Your process should include photographs of how you produced your final project. There should be a summary o what you did where to get where you are
Present your artwork or final project in a manner you should be proud of. Organize an art exhibition or a public showing of your work
Depending on the type of evaluation decided upon by the teacher, you now get the marks for your project.
This level of interpretation in the Panofsky method studies the identification, description, and the interpretation of the content of the artwork chosen.
This level of interpretation is related to the “factual,” elementary, and easily understandable aspects of a work. The learner would identify the pure forms, lines, colors, and volumes represented in the painting.
This level of interpretation is where the learner is interested in identifying those principles which reveal the basic attitude of a nation, a period, a class, a religious or philosophical association.
Two examples for projects in the classroom using the History of Art as a underlying theme:
Using the artists of the Modern Period, their work and the themes seen in Modern art, ask the learners to use a classic artwork (for example: The Gleaners, Millet) and then they have to modify the artwork by adding an element of themselves or highlighting problems in die modern world.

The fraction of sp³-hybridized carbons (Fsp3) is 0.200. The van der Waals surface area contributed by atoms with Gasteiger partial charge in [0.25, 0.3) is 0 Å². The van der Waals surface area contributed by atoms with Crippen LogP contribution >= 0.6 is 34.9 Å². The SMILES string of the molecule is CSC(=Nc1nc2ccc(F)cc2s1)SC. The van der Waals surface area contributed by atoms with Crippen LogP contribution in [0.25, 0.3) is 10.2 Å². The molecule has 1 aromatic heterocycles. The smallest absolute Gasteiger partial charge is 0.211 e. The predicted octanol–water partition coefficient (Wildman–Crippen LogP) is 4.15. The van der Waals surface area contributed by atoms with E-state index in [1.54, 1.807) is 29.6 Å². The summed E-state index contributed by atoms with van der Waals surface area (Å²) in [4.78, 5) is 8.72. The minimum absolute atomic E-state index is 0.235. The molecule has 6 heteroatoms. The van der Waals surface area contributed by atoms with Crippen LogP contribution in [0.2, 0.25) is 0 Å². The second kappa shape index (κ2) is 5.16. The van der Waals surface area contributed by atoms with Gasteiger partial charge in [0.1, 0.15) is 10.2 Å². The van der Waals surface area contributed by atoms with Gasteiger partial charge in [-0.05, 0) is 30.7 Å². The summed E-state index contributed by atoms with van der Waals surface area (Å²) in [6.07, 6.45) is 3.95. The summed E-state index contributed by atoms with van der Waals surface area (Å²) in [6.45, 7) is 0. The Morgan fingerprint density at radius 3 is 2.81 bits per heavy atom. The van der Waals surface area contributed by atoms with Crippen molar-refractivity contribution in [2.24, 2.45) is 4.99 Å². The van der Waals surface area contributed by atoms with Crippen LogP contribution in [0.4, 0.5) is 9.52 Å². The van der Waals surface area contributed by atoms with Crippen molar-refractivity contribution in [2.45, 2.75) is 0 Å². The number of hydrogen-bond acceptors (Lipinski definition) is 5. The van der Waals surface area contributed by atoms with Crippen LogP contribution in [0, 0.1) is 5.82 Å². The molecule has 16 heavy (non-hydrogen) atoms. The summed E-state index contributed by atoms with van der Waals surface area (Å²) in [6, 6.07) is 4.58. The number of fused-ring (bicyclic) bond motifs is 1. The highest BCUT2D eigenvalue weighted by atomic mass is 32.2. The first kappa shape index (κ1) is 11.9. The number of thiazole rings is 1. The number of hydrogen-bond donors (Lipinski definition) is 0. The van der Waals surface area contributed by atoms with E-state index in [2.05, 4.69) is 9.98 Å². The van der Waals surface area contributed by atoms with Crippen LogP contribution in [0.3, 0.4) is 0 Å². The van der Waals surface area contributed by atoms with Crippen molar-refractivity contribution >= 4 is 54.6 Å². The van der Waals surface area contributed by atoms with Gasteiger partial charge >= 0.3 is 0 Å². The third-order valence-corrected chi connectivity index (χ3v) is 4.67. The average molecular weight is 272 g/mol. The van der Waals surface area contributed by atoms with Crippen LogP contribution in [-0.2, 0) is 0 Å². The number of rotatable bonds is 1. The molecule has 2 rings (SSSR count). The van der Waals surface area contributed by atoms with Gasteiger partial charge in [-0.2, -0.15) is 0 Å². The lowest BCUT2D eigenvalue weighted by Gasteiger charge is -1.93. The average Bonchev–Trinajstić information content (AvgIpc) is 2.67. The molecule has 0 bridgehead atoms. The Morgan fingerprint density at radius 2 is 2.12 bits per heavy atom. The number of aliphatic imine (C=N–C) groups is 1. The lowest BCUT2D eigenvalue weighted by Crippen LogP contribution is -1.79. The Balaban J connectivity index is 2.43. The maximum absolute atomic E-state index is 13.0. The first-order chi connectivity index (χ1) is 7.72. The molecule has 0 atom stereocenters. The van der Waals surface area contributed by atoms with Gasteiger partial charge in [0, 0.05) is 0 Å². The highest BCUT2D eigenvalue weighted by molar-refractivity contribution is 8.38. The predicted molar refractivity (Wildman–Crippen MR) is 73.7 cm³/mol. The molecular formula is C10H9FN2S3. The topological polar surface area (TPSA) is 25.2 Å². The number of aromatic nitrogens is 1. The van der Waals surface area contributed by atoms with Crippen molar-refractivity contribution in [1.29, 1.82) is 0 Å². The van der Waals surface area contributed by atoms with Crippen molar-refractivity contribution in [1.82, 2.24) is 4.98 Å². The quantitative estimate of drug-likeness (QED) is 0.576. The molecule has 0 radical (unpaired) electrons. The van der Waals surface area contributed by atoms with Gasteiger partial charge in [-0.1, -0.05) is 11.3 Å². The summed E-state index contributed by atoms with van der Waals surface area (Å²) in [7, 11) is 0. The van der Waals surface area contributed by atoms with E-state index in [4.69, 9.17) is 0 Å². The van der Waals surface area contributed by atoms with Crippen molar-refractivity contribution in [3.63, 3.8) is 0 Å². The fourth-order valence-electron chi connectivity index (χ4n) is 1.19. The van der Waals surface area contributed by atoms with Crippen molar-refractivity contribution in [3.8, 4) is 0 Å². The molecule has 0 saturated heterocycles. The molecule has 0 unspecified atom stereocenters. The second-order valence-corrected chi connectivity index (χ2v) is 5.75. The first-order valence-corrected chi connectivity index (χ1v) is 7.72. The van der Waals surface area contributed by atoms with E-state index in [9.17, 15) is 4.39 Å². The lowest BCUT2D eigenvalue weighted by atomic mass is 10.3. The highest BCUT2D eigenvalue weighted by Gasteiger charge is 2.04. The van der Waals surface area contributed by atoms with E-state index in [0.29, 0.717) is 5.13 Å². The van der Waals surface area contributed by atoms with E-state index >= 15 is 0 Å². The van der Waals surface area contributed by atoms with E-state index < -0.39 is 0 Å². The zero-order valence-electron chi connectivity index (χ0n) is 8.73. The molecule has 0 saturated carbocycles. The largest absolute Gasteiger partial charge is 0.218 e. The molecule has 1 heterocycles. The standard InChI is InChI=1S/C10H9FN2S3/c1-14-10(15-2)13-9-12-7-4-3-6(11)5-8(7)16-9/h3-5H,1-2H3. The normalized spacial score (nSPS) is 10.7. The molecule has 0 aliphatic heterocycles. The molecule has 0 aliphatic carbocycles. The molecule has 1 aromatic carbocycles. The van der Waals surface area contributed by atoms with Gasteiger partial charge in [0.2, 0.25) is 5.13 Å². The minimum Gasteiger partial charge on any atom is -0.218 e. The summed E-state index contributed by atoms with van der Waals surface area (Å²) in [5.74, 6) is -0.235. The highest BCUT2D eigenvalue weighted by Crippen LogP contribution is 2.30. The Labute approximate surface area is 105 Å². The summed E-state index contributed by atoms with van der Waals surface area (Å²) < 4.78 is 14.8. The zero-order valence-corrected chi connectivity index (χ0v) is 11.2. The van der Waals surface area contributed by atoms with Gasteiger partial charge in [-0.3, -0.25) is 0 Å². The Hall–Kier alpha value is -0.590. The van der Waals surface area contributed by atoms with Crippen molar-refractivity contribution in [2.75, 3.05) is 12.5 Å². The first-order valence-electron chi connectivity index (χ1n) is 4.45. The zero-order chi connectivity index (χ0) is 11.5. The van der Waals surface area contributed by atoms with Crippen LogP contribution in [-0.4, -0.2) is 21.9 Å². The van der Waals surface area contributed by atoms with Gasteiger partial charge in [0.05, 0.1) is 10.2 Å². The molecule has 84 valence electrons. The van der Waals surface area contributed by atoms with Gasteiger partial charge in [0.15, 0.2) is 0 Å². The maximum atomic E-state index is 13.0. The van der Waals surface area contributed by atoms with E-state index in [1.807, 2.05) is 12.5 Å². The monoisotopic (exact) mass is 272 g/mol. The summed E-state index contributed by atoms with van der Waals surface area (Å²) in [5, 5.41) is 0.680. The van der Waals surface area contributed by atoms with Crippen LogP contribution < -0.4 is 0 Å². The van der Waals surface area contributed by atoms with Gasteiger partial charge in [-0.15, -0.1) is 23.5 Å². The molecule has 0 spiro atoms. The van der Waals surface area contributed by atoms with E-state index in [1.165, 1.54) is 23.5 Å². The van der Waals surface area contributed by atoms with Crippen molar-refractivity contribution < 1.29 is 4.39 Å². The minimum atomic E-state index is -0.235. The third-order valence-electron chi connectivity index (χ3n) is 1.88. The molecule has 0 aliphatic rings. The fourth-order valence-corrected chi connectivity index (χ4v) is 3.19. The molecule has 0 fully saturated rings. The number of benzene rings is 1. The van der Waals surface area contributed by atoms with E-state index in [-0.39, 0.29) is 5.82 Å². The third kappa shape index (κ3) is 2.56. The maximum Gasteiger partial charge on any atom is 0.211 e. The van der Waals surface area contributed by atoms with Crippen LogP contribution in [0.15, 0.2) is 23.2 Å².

Using the themes that the artists used during the Modern Period (identity, industrialization, nature, truth and accuracy, form), ask the learners to create an artwork using one of the themes and lead the project in such a manner that the learners discover themselves in the process.
Anselm Kiefer, Nigredo, 1984. Oil, acrylic, emulsion, shellac, straw on photo
Zhang Huan, Family tree, 2000. Photography
Ron Mueck, Boy
Anton Kannemeyer, J is for Jack Russell, 2005. Black ink and Acrylic paint
Ai Weiwei, Sunflower Seeds, 2010. Installation of more than 100 million porcelain sunflower seeds
Jeff Koons, Puppy. Spring 2004
Andrew Putter, Bessie, 2009. photograph
Richard Hamilton, Just what is it that makes today’s home so different, so appealing, 1956. Collage
Jaune Quick-to-see Smith, Trade (Gifts for trading land with White people), 1992. Oil and mixed media on canvas.
Cai Guo-Qiang, Head on, 2006. Installation
SadeghTirafkan, The loss of our identity, 2007. Montage
Shirin Neshat, Women of Allah – series, 1993 – 97. Photographs
Beezy Bailey, Fallen Angel, 2006
Anton Kannemeyer, R is for Rainbow Nation, 2008. Black ink and Acrylic paint
Andrew Putter, Joao the Portuguese, 2009. photograph.
Andrew Putter, lydia Logie, 2009. photograph
Araminta de Clermont, Chrystal, Mannenberg: Matric queens, 2008 – 2009. Lambda print
Araminta de Clermont, Nambla, Khayelitsha: Matric queens, 2008 – 2009. Lambda print
The Last Supper
How do you confirm that learning was successful?
The task will be successfully completed
The learner will have the confidence to exhibit their work
The learners will be empowered for self-reliance (they will be independent)
The learners will be hybrid and connected individuals
They will comply to high evaluative standards